Q. What barriers might there be to someone seeing themselves as a carer?
A. Well, unfortunately there are quite a lot.
Some might be cultural or religious – the person providing the care might feel that it is just the normal or right thing for them to do – they have a sense of duty to provide the care. In some cultures, there can even be feelings of shame that care is having to be provided.
Q. What about examples where it’s not cultural?
A. It might be the case that the caring has evolved out of normal life, such as people living together who naturally help each other but maybe frailty has led to more reliance on one person.
There are also people who just don’t want to be a burden or have people “interfering” in their lives.
Q. Does the word “carer” ever become an issue?
A. Sometimes the term itself is a barrier either because it is thought of only as for professionals or, people don’t want to be labelled in this way – they might feel their relationship is diminished by the term. We often hear “I’m their partner/wife/husband not their carer”.
Q. Are there any other barriers?
A. Time to register can be a problem too and especially where the carer may have work as well.
Some people might think they have to be receiving carers allowance.
For working carers, there can be fear that they will miss out on promotion or other opportunities if they reveal they have a care role.
Lastly, getting information and registering as a carer might be quite scary if English isn’t your first language, you don’t have the internet or maybe the information is not presented to you in a way that you can access or understand.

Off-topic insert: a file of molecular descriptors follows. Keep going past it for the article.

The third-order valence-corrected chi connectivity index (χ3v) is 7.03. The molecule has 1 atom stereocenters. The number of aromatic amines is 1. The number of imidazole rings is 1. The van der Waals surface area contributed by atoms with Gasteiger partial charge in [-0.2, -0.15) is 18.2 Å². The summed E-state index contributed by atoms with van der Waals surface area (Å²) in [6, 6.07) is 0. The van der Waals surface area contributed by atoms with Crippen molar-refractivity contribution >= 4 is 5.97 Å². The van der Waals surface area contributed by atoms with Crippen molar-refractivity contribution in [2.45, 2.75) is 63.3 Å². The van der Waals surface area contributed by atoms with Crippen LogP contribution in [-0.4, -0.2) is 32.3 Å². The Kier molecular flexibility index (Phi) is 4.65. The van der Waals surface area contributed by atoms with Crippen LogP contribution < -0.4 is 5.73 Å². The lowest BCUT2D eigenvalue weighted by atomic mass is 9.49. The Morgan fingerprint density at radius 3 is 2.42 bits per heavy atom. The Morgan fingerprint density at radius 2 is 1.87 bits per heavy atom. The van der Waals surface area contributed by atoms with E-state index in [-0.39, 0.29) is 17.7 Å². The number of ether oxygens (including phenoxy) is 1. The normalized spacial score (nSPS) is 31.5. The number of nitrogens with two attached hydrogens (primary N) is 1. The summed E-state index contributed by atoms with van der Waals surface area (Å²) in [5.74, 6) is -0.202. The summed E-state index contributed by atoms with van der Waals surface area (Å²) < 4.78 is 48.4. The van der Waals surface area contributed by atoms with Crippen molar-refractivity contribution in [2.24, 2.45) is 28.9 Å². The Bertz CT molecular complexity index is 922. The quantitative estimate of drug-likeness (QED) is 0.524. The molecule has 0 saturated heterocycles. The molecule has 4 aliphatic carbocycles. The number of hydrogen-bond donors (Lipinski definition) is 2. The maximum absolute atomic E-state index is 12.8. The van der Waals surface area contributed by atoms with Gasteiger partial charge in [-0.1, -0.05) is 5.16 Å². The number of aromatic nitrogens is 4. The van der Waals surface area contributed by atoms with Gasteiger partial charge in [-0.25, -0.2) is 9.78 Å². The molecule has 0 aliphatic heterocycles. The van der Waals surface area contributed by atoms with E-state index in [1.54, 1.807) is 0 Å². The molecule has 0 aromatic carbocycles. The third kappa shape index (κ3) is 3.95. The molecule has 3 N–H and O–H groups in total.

Q. So how might I approach someone to find out if they are a carer and see if there is support they might need?
A. The easiest way is to just ask about their circumstances in a friendly, relaxed manner.
You could say something like, “Do you help your mum out?” or “Have you ever thought about getting help with your partner?”
This naturally leads onto opportunities to signpost the support that is available via organisations like The Carers Centre/Hub.
Q. Finally what might a care role actually look like?
A. As we said before, each situation is unique but there are some common things that carers do.
They might be providing practical help with things like washing, cleaning, cooking, shopping etc.
They might assist the person to take medication or provide personal care such as helping them to visit the bathroom, shower etc.
The help provided might be about financial matters or it could be giving the person emotional support.
The key is that without that support, the person would not be able to cope.